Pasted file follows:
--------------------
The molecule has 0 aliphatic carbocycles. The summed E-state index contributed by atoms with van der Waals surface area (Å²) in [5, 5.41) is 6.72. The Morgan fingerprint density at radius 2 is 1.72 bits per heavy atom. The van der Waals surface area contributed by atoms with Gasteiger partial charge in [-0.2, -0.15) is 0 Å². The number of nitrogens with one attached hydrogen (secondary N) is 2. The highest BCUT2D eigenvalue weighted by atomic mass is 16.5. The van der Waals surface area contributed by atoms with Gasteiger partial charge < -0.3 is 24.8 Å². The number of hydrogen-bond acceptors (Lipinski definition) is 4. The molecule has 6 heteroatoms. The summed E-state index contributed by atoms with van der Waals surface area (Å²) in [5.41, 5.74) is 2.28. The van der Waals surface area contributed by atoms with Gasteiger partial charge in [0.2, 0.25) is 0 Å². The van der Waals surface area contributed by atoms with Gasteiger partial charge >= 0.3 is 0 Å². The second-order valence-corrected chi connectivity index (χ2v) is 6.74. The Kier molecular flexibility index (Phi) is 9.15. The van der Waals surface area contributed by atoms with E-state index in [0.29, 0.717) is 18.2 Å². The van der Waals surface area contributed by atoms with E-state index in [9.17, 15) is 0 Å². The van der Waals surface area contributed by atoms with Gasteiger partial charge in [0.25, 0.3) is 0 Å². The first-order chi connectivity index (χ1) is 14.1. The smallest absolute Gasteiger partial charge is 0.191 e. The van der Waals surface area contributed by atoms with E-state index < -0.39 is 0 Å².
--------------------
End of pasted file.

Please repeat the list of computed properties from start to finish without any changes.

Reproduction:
The molecule has 0 aliphatic carbocycles. The summed E-state index contributed by atoms with van der Waals surface area (Å²) in [5, 5.41) is 6.72. The Morgan fingerprint density at radius 2 is 1.72 bits per heavy atom. The van der Waals surface area contributed by atoms with Gasteiger partial charge in [-0.2, -0.15) is 0 Å². The number of nitrogens with one attached hydrogen (secondary N) is 2. The highest BCUT2D eigenvalue weighted by atomic mass is 16.5. The van der Waals surface area contributed by atoms with Gasteiger partial charge < -0.3 is 24.8 Å². The number of hydrogen-bond acceptors (Lipinski definition) is 4. The molecule has 6 heteroatoms. The summed E-state index contributed by atoms with van der Waals surface area (Å²) in [5.41, 5.74) is 2.28. The van der Waals surface area contributed by atoms with Gasteiger partial charge in [0.2, 0.25) is 0 Å². The van der Waals surface area contributed by atoms with Gasteiger partial charge >= 0.3 is 0 Å². The second-order valence-corrected chi connectivity index (χ2v) is 6.74. The Kier molecular flexibility index (Phi) is 9.15. The van der Waals surface area contributed by atoms with E-state index in [0.29, 0.717) is 18.2 Å². The van der Waals surface area contributed by atoms with E-state index in [9.17, 15) is 0 Å². The van der Waals surface area contributed by atoms with Gasteiger partial charge in [0.25, 0.3) is 0 Å². The first-order chi connectivity index (χ1) is 14.1. The smallest absolute Gasteiger partial charge is 0.191 e. The van der Waals surface area contributed by atoms with E-state index < -0.39 is 0 Å².